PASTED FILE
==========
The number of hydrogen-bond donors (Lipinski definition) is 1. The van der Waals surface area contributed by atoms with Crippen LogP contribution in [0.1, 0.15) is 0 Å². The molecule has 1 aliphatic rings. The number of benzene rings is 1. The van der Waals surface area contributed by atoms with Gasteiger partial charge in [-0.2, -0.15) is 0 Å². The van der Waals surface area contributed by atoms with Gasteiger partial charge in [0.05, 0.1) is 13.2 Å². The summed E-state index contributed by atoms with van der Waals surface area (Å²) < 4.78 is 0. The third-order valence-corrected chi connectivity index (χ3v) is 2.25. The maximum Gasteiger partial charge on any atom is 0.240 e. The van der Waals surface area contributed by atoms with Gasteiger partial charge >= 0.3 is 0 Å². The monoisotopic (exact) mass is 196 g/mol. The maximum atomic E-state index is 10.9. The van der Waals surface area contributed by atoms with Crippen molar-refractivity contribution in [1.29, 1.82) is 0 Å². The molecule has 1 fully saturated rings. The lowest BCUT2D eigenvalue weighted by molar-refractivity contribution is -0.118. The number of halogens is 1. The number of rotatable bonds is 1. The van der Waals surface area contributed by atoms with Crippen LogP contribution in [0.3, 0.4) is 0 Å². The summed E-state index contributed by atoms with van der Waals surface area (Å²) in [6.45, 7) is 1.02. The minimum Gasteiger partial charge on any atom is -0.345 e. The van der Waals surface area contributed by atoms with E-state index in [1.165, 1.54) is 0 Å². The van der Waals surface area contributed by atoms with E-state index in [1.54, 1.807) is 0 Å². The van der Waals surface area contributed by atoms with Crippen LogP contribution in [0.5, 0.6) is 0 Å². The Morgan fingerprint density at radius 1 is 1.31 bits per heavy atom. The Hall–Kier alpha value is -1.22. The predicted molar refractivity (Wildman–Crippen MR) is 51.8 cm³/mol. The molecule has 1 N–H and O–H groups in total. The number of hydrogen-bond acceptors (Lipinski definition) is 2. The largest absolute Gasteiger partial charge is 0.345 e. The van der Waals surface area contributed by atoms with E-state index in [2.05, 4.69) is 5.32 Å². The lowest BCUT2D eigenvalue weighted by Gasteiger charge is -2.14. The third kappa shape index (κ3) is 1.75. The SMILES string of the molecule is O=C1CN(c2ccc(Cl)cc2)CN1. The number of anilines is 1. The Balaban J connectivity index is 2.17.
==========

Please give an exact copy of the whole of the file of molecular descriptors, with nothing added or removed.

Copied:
The number of hydrogen-bond donors (Lipinski definition) is 1. The van der Waals surface area contributed by atoms with Crippen LogP contribution in [0.1, 0.15) is 0 Å². The molecule has 1 aliphatic rings. The number of benzene rings is 1. The van der Waals surface area contributed by atoms with Gasteiger partial charge in [-0.2, -0.15) is 0 Å². The van der Waals surface area contributed by atoms with Gasteiger partial charge in [0.05, 0.1) is 13.2 Å². The summed E-state index contributed by atoms with van der Waals surface area (Å²) < 4.78 is 0. The third-order valence-corrected chi connectivity index (χ3v) is 2.25. The maximum Gasteiger partial charge on any atom is 0.240 e. The van der Waals surface area contributed by atoms with Gasteiger partial charge >= 0.3 is 0 Å². The monoisotopic (exact) mass is 196 g/mol. The maximum atomic E-state index is 10.9. The van der Waals surface area contributed by atoms with Crippen molar-refractivity contribution in [1.29, 1.82) is 0 Å². The molecule has 1 fully saturated rings. The lowest BCUT2D eigenvalue weighted by molar-refractivity contribution is -0.118. The number of halogens is 1. The number of rotatable bonds is 1. The van der Waals surface area contributed by atoms with Crippen LogP contribution in [0.3, 0.4) is 0 Å². The summed E-state index contributed by atoms with van der Waals surface area (Å²) in [6.45, 7) is 1.02. The minimum Gasteiger partial charge on any atom is -0.345 e. The van der Waals surface area contributed by atoms with E-state index in [1.165, 1.54) is 0 Å². The van der Waals surface area contributed by atoms with E-state index in [1.54, 1.807) is 0 Å². The van der Waals surface area contributed by atoms with Crippen LogP contribution in [0.5, 0.6) is 0 Å². The Morgan fingerprint density at radius 1 is 1.31 bits per heavy atom. The Hall–Kier alpha value is -1.22. The predicted molar refractivity (Wildman–Crippen MR) is 51.8 cm³/mol. The molecule has 1 N–H and O–H groups in total. The number of hydrogen-bond acceptors (Lipinski definition) is 2. The largest absolute Gasteiger partial charge is 0.345 e. The van der Waals surface area contributed by atoms with E-state index in [2.05, 4.69) is 5.32 Å². The lowest BCUT2D eigenvalue weighted by Gasteiger charge is -2.14. The third kappa shape index (κ3) is 1.75. The SMILES string of the molecule is O=C1CN(c2ccc(Cl)cc2)CN1. The number of anilines is 1. The Balaban J connectivity index is 2.17.